…if “educators” – secondary and university-level – in the “humanities” know anything about the history of the “humanities”.
Teachers are worried about teaching the otherwise (ostensibly) brilliant work of artists whose personal lives are, well, problematic, in the #MeToo era:
For Martina Myers, a high school English teacher on the Navajo reservation in Arizona, Sherman Alexie’s novel “The Absolutely True Diary of a Part-Time Indian” seemed too good to be true: funny, well-crafted and focused on Native American youth.
Her students at Piñon High School, many of whom struggled with substance abuse and mental illness, took to it immediately. They wrote poems in response, on native pride, addiction, self-acceptance and suicide attempts.
So when Ms. Myers learned last year of the allegations of sexual harassment against Mr. Alexie, who issued a statement admitting he had “harmed other people,” she felt two waves of betrayal — first for her students and then for herself, a survivor of abuse.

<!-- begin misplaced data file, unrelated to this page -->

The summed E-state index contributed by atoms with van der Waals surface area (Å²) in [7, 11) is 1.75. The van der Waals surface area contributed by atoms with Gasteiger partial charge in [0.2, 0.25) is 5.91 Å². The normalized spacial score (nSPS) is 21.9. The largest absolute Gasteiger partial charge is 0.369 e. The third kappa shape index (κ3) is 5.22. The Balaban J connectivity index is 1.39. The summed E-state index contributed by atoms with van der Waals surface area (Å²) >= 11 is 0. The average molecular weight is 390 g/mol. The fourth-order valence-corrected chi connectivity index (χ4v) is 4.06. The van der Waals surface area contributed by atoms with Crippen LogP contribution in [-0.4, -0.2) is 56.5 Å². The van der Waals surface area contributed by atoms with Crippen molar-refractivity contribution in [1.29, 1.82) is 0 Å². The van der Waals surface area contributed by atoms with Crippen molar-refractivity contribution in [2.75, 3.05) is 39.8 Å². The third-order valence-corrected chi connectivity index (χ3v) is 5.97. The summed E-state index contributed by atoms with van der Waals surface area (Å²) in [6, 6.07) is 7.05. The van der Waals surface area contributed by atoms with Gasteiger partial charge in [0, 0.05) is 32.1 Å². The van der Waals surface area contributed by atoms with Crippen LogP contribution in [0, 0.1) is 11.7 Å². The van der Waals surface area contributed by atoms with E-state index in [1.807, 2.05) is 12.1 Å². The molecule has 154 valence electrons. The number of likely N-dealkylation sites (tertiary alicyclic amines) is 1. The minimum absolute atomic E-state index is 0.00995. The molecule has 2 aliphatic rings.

“When the #MeToo movement happened I told my story,” Ms. Myers said. She knew some of her students, too, had experienced sexual assault.
Where do these hamsters come from?
The history of arts and humanities is clogged with deeply dysfunctional people. The drive to be an artist seems, in fact, to be closely linked with personal and emotional instability.
And the “artists” that fit neatly into the bounds of what’s considered socially acceptable today largely aren’t that interesting.
Why, it’s almost as if someone is trying to dumb society down, or something…